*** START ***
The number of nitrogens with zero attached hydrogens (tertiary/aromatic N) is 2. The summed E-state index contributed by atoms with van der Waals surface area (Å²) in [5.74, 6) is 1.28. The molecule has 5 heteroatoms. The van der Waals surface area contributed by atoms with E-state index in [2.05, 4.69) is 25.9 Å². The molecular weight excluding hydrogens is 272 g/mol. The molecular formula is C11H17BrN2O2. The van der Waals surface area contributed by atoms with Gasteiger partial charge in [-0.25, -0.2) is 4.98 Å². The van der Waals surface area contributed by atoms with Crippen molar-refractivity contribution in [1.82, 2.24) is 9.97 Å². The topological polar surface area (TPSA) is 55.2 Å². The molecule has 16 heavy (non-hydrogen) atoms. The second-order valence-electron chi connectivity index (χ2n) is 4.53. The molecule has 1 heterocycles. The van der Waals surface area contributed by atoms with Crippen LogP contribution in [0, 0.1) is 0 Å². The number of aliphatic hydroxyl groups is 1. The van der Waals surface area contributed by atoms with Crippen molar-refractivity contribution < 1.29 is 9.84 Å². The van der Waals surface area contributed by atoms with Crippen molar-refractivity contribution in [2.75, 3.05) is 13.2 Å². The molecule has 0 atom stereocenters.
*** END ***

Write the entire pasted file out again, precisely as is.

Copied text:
The number of nitrogens with zero attached hydrogens (tertiary/aromatic N) is 2. The summed E-state index contributed by atoms with van der Waals surface area (Å²) in [5.74, 6) is 1.28. The molecule has 5 heteroatoms. The van der Waals surface area contributed by atoms with E-state index in [2.05, 4.69) is 25.9 Å². The molecular weight excluding hydrogens is 272 g/mol. The molecular formula is C11H17BrN2O2. The van der Waals surface area contributed by atoms with Gasteiger partial charge in [-0.25, -0.2) is 4.98 Å². The van der Waals surface area contributed by atoms with Crippen molar-refractivity contribution in [1.82, 2.24) is 9.97 Å². The topological polar surface area (TPSA) is 55.2 Å². The molecule has 16 heavy (non-hydrogen) atoms. The second-order valence-electron chi connectivity index (χ2n) is 4.53. The molecule has 1 heterocycles. The van der Waals surface area contributed by atoms with Crippen LogP contribution in [0, 0.1) is 0 Å². The number of aliphatic hydroxyl groups is 1. The van der Waals surface area contributed by atoms with Crippen molar-refractivity contribution < 1.29 is 9.84 Å². The van der Waals surface area contributed by atoms with Crippen molar-refractivity contribution in [2.75, 3.05) is 13.2 Å². The molecule has 0 atom stereocenters.